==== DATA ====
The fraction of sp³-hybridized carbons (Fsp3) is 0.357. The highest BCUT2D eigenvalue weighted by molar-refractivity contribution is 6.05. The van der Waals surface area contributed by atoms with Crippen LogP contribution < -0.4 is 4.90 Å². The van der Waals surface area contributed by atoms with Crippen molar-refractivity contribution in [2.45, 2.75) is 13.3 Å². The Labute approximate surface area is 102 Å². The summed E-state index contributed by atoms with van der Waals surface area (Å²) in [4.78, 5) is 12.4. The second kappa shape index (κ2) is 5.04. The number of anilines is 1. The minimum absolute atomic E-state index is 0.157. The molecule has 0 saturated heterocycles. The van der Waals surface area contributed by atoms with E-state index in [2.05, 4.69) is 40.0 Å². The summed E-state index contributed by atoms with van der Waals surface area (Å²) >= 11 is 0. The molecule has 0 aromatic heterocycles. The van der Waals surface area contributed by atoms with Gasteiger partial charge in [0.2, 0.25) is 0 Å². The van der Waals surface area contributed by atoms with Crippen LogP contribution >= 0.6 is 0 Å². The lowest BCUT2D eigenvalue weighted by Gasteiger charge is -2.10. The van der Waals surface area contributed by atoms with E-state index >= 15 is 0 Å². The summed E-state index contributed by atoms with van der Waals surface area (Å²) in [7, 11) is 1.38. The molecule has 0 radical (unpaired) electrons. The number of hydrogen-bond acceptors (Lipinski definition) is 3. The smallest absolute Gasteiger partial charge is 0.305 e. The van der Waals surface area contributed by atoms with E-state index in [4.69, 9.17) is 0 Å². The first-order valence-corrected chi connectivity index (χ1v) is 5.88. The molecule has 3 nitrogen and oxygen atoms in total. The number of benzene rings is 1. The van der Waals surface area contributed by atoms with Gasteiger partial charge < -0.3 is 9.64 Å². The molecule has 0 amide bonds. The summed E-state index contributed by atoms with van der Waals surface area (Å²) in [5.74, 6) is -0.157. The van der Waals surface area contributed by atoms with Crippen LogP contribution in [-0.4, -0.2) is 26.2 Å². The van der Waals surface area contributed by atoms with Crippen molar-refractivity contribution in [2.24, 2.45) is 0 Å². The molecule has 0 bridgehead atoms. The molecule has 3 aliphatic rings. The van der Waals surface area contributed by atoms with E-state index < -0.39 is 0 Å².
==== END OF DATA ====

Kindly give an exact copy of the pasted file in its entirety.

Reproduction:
The fraction of sp³-hybridized carbons (Fsp3) is 0.357. The highest BCUT2D eigenvalue weighted by molar-refractivity contribution is 6.05. The van der Waals surface area contributed by atoms with Crippen LogP contribution < -0.4 is 4.90 Å². The van der Waals surface area contributed by atoms with Crippen molar-refractivity contribution in [2.45, 2.75) is 13.3 Å². The Labute approximate surface area is 102 Å². The summed E-state index contributed by atoms with van der Waals surface area (Å²) in [4.78, 5) is 12.4. The second kappa shape index (κ2) is 5.04. The number of anilines is 1. The minimum absolute atomic E-state index is 0.157. The molecule has 0 saturated heterocycles. The van der Waals surface area contributed by atoms with E-state index in [2.05, 4.69) is 40.0 Å². The summed E-state index contributed by atoms with van der Waals surface area (Å²) >= 11 is 0. The molecule has 0 aromatic heterocycles. The van der Waals surface area contributed by atoms with Gasteiger partial charge in [0.2, 0.25) is 0 Å². The van der Waals surface area contributed by atoms with Crippen LogP contribution >= 0.6 is 0 Å². The lowest BCUT2D eigenvalue weighted by Gasteiger charge is -2.10. The van der Waals surface area contributed by atoms with E-state index >= 15 is 0 Å². The summed E-state index contributed by atoms with van der Waals surface area (Å²) in [7, 11) is 1.38. The molecule has 0 radical (unpaired) electrons. The number of hydrogen-bond acceptors (Lipinski definition) is 3. The smallest absolute Gasteiger partial charge is 0.305 e. The van der Waals surface area contributed by atoms with E-state index in [4.69, 9.17) is 0 Å². The first-order valence-corrected chi connectivity index (χ1v) is 5.88. The molecule has 3 nitrogen and oxygen atoms in total. The number of benzene rings is 1. The van der Waals surface area contributed by atoms with Gasteiger partial charge < -0.3 is 9.64 Å². The molecule has 0 amide bonds. The summed E-state index contributed by atoms with van der Waals surface area (Å²) in [5.74, 6) is -0.157. The van der Waals surface area contributed by atoms with Crippen LogP contribution in [-0.4, -0.2) is 26.2 Å². The van der Waals surface area contributed by atoms with Crippen molar-refractivity contribution in [2.24, 2.45) is 0 Å². The molecule has 0 bridgehead atoms. The molecule has 3 aliphatic rings. The van der Waals surface area contributed by atoms with E-state index < -0.39 is 0 Å².